BT then made a different ladder pricing proposal in relation to 080 calls in NCCN 1007, and the most recent appeal concerned whether Ofcom was right to accept that issue as a dispute for resolution.

Meanwhile, there is an open consultation (closing today) on Ofcom’s general policy relating to Non-Geographic Numbers.

Why network effects require ongoing interconnection rules (and other regulatory interventions)

I write today’s blog from sunny Switzerland. The news seems rather slow and I can’t bear to write a top ten lists of things that either happened in 2010 or to watch in 2011, so today’s post will try to explain what network effects (or externalities) are and why even in a minimalist government intervention capitalist society telecoms networks require ongoing interconnection regulation. Sounds a bit dry, but stick with it – the same principle can be applied in other circumstances and once you have the tool in your box, you’ll be surprised how often it can be used to help to explain otherwise strange regulatory interventions.

We’ll start with a thought experiment (no cats will be hurt in this one). Imagine a small town with 12 inhabitants. There are two telecoms networks – network A has ten customers and network B 2 customers. It is an unregulated town and although network B has asked network A to connect the networks together, network A has refused, so customers on each network can only call other customers on that network. You arrive in town in your zero-emission car and become inhabitant 13. Network A and B both offer you telephone service – identical price and conditions. Which one do you take service from?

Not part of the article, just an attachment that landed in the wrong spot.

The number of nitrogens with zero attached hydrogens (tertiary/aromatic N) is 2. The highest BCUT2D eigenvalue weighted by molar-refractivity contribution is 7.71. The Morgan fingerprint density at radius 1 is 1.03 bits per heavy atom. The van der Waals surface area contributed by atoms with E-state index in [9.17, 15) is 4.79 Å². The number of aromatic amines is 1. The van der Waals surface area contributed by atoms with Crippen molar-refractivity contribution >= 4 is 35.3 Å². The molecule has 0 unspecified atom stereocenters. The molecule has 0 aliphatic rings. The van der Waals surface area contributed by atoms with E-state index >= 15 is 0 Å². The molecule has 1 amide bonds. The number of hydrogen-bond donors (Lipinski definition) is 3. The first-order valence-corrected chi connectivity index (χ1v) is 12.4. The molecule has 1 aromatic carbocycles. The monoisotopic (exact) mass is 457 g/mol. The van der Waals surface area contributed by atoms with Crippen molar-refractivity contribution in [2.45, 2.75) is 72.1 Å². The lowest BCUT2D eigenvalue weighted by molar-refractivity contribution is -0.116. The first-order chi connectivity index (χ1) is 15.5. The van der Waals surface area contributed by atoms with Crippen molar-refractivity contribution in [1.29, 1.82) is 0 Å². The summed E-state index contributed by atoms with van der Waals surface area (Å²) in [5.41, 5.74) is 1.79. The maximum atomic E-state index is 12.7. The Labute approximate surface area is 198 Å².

Most people choose network A as they can call more people. As most newcomers join network A it keeps getting bigger and the pull becomes stronger. This is a network effect or externality, and is often described as ‘the value of joining a network is proportionate to the number of people connected to that network’.

Within telecoms, network effects are to some extent neutralised by the impositions of a rule requiring the two networks to connect their networks together so that the thirteenth person can call all 12 people in town regardless of which network they join (this also has strong social benefits – and this is sometimes described as the ‘any to any’ principle).

Of course, without more a bare interconnection obligation doesn’t address the unequal bargaining power of networks A and B, nor some of the other advantages network A might possess such as economies of scale, scope or network density, but I’ll come back to those another time.

This is well-understood in telecoms regulations, forming part of the WTO reference paper and forming part of EU and Us telecoms telecoms policy.

However, any network can also show network effects. The balance that regulators and governments need to address before intervening in those markets (particularly in emerging markets such as social networking) is whether they also have the same characteristics as telecoms markets of large capital requirements, sunk costs and incumbency that create barriers to entry in telecoms markets.